What does it mean? It means that when you take a tablet or 2 of Sinamet…the sudden rise of LDopa or falling off is stressful, and over time produces Dyskinesias…

So if for example you take a 2 tablet dose, ask your neurologist if you can take the two tablets 10-15 minutes apart. The first tablet you’d take just a a little BEFORE you normally would…and the second just a little AFTER you normally would…about 15 minutes apart may work (AGAIN…ASK YOUR NEUROLOGIST FIRST!)

WHY? By dividing up the dose you try to take the first tablet a little early JUST BEFORE your previous dose wears off. It keeps the L-Dopa level from falling too fast or too low….then the second tablet can later “Buoy” up the dose level, BUT avoiding a sharp spike.

My father takes a dose of 1 1/2 tablets 6 times a day. He had horrible peak dose dyskinesia, transitional (in between dose) dyskinesias and bad extended “off” periods and drug failure. I began dividing his doses in 3 half tablets, each 10 minutes apart…
HUGE DRAMATIC IMPROVEMENT….70%-80% BETTER IN ALL AREAS

I am just writing this because NO Neurolgist advised me about this. IN FACT, they looked at my Dad…and shrugged their shoulders and said , “Well, 12 years with Parkinsons….and….what can you do?”

I brought this idea to a great Neurolgist at the Veteran Administration in West Los Angeles and he helped me out line the dosing schedule.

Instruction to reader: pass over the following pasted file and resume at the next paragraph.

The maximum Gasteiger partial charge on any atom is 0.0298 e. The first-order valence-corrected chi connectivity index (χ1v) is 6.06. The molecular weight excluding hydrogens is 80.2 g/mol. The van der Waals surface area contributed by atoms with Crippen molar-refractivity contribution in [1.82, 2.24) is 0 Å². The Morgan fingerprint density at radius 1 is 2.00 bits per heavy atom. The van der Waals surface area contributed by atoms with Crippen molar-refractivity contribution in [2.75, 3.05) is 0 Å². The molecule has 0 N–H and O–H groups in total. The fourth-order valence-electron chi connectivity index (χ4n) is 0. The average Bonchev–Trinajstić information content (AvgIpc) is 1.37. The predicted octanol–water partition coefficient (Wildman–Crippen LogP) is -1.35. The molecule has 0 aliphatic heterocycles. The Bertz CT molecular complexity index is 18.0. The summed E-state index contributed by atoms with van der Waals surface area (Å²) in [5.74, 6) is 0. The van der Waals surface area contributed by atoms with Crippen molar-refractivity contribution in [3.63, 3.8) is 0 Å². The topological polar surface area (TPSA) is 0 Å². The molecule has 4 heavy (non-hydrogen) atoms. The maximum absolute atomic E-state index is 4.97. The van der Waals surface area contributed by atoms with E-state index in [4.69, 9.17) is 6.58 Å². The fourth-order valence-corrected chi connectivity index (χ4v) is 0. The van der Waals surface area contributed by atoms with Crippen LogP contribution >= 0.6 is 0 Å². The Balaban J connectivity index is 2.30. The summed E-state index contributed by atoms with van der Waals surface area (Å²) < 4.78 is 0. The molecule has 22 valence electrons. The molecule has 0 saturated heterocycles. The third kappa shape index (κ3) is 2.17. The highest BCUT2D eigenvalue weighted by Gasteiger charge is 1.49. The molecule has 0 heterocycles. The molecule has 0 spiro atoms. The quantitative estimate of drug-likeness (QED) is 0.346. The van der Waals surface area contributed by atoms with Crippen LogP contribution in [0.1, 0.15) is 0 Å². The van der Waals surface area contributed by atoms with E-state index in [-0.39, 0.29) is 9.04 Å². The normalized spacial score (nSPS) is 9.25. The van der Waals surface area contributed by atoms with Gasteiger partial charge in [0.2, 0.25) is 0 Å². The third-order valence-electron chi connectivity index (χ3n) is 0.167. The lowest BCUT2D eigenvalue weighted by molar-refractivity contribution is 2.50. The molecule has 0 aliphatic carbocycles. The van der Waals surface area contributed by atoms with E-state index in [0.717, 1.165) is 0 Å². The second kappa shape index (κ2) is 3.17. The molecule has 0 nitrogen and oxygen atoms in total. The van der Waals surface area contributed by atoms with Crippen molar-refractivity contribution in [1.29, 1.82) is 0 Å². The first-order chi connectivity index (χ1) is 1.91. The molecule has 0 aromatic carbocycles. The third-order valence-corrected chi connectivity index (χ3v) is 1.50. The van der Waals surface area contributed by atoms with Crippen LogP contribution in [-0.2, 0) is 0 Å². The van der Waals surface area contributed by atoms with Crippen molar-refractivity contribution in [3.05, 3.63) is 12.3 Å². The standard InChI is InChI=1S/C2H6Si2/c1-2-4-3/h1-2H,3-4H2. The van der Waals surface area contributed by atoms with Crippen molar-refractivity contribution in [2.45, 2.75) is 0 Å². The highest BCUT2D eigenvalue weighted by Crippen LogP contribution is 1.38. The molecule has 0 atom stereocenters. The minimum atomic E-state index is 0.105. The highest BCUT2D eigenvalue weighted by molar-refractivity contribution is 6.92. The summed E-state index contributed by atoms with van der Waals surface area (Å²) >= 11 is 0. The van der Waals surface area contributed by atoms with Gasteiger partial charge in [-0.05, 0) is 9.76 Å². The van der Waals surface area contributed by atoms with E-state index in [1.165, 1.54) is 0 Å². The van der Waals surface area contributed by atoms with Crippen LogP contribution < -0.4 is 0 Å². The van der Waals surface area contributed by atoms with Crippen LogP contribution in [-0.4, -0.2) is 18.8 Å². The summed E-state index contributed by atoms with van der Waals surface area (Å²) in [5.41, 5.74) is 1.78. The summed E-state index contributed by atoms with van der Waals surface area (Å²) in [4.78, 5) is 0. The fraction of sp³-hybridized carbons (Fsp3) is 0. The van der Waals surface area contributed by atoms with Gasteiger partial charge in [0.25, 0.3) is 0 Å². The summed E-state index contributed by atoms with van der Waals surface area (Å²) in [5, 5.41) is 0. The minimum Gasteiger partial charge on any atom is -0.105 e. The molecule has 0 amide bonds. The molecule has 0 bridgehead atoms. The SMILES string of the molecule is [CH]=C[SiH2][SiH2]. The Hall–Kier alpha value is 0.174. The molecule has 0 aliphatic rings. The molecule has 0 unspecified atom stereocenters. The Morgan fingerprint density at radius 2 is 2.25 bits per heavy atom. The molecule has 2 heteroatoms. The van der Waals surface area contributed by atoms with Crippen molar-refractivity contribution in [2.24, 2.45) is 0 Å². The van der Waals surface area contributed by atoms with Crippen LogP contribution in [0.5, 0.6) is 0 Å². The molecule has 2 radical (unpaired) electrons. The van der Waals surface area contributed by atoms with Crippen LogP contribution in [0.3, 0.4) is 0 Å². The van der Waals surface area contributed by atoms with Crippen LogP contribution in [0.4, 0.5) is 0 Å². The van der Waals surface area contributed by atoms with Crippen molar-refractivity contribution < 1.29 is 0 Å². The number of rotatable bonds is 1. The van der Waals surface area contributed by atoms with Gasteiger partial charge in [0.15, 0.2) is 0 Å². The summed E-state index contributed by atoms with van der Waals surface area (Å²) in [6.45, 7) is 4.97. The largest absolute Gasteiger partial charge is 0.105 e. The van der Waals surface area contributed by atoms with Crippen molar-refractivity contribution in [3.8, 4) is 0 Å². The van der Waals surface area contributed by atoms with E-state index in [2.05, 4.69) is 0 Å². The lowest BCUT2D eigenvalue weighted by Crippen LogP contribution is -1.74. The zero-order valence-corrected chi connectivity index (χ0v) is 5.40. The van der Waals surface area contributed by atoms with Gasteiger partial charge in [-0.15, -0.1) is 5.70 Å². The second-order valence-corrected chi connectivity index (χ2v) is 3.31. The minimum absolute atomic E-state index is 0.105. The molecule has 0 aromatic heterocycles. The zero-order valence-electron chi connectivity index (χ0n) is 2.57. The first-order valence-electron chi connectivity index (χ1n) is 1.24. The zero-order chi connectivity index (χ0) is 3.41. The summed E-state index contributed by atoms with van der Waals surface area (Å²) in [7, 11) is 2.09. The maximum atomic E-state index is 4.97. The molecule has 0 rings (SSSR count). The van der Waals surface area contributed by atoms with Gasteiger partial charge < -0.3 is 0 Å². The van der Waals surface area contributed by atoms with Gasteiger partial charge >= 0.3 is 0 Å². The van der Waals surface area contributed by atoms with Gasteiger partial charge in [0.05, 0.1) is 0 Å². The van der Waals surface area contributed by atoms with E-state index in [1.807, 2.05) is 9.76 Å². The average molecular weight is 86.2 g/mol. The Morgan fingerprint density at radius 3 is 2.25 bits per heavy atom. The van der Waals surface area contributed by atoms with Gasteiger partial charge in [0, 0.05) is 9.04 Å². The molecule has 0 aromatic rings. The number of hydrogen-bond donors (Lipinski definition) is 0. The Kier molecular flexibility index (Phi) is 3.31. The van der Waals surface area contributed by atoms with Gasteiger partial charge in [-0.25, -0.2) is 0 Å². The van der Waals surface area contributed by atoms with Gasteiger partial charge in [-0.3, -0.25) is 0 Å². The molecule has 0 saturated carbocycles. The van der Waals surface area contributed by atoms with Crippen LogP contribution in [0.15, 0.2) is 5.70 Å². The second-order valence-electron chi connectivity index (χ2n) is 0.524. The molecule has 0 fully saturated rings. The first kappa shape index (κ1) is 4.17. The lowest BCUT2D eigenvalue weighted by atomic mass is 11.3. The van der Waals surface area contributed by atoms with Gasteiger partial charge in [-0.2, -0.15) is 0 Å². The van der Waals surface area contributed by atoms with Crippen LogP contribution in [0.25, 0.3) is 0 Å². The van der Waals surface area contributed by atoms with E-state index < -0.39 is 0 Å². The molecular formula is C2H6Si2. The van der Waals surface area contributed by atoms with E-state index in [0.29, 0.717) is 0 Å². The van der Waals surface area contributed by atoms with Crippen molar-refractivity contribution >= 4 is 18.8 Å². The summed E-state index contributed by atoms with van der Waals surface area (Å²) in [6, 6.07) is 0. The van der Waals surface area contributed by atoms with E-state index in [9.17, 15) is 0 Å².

Though my father’s has it tough, at least this has eased his discomfort some…
REMEMBER, THIS THEORY ADDS NO OTHER NEW DRUGS & SIMPLY FINE TUNES THE SINAMET YOU ARE ALREADY TAKING…IT MAY ALLOW YOU IN THE FUTURE TO TAKE LESS SINAMET…PERHAPS…
Again Ask your Neurolgist…BETTER YET, ASK 3 DIFFERENT ONES AND COMPARE THEIR ANSWERS..ASK QUESTIONS…BE RELENTLESS….OPTIMIZE YOU EXERCISE DIET AND SUPPLEMENTS (VITAMINS, ETC.)AND YOU’LL MAKE PROGRESS

Good luck…I hope this helps someone….in the name of my Dad…Ed
Love ya Dad…

Steve

Anonymous said...

What a fantastic son you are to take such an interest in your father's health!

Carlo S. said...

Hi Steve,
Thank you for your advise and congratulation for your results.
May I ask you which dosage of sinemet is your father taking?
I.e. 100+10, 100+25 or 200+50 mg
Thank you,
Carlo

Carlo S. said...

It seems that comment from Laura Williams has been removed by Admin. Well done.